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Ann Delaney

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Ann Delaney recently completed her Masters in Materials Science and Engineering at Boise StateUniversity.  She is now the Program Director of the SAGE Scholars program, an NSF-funded academic support, mentoring, and scholarship program for beginning engineering students who have not had the opportunity or access to math resoures to be able to start their first semester in Calculus.  As part of her responsibilites, she adminsters the National Science Foundation S-STEM grant associated with the project, which is part of the "Redshirt Consortium", which also includes University of Colorado Boulder, University of Washington, Washington State University, University of California San Diego, and University of Illinois Urbana-Champagne.  Starting in Fall of 2017, she will be teaching a new course for SAGE Scholars students, which will be a substitute for the currently offered Introduction to Engineering courses.

As a graduate student, Ann worked in the Public Policy Research Center at Boise State, conducting research on the policy implications of nanotechnology. As an undergraduate (also at Boise State), she did research with the Nanoscale Materials and Device Group, investigating how to use DNA as a programmable material for disease diagnosis and engineering applications. As part of her graduate studies, in addition to working on policy-related research with her advisor, Dr. Eric Lindquist, she took several policy courses as substitutes to more traditional Materials electives.

While Micron School of Materials Science & Engineering was supportive of her interdisciplinary research interests and degree plan, her background as a Peer Advisor for a summer in the Engineering Advising Office has been handy when navigating the paperwork required for such an interdisciplinary path. Ann is an advocate for students interested in interdisciplinary undergraduate and graduate educational paths. As a University Innovation Fellow, Ann has worked closely with the College of Innovation and Design, which is a hub for interdisciplinarity and new educational ideas on the Boise State campus.  Ann has also developed a relationship with the MakerLab, housed within the Boise State Albertsons Library. She has received and given training on how to use the 3D printers, and has designed and printed custom parts as part of her research (and for fun). She enjoys the vibrant and collaborative spirit of this community, and has enjoyed doing her part to help the space grow.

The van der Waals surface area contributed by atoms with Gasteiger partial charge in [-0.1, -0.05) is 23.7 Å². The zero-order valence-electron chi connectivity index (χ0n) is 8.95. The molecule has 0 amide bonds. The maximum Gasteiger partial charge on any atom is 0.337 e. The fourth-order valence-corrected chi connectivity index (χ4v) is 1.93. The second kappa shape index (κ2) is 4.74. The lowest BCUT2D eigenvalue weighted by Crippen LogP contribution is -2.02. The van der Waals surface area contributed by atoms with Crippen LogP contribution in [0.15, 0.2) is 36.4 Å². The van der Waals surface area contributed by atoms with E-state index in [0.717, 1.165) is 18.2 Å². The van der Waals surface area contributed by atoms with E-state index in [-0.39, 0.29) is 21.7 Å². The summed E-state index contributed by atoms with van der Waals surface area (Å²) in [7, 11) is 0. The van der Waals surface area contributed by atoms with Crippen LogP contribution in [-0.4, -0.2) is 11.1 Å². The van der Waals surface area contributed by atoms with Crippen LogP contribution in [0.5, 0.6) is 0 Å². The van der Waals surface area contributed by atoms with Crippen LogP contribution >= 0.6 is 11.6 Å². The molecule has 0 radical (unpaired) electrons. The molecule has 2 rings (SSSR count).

Using the skills and knowledge that she learned through University Innovation Fellows, Ann co-organized and hosted a design thinking event with library staff and other students (several of whom are now also University Innovation Fellows) for Boise State students to design the future of makerspaces on the Boise State campus.  Students from many different majors across campus were brought together, introduced to the Design Thinking process.  These students were first asked to desing their ideal, moonshot makerspace with no constraints, then asked to prioritize what they would like to happen within the next year.  This student input was incorporated into a strategic plan for makerspaces on campus and has informed the growth of the MakerLab over the past year.  One of the first steps that has come out of this plan is the introduction of a Vertically Integrated Project course, called Make It, where students receive course credit for building and running an emergent makerspace within the College of Innovation and Design.

Ann was trained as a University Innovation Fellow in Spring 2016, and attended the Silicon Valley meetup in March 2016.  In January 2017, she was part of the UIF keynote presentation at the American Association of Colleges and Universities Annual Meeting in San Francisco.

While her academic background has largely focused on engineering, Ann's interests are broad. In her spare time, she plays viola with a local amateur orchestra, Serenata Orchestra, and has volunteered with the ACLU of Idaho, organizing events such as speakers for Banned Books Week and participating in social justice events. Ann was Vice President of the Society of Women Engineers campus section for two years, during which time she helped to organize STEM outreach activities and trips to the SWE national conference.  She is now the SWE club advisor at Boise State. Ann also enjoys hiking and skiing in the beautiful Boise foothills, playing with her mother-in-law's dogs, knitting, and reading.

Related Links

Boise State University

Boise State University Student Priorities

University Innovation Fellows

Spring 2016:

Kelly Schutt

Rebecka Seward

Fall 2016:

Sienna George

Donovan Kay

Alexander Schloss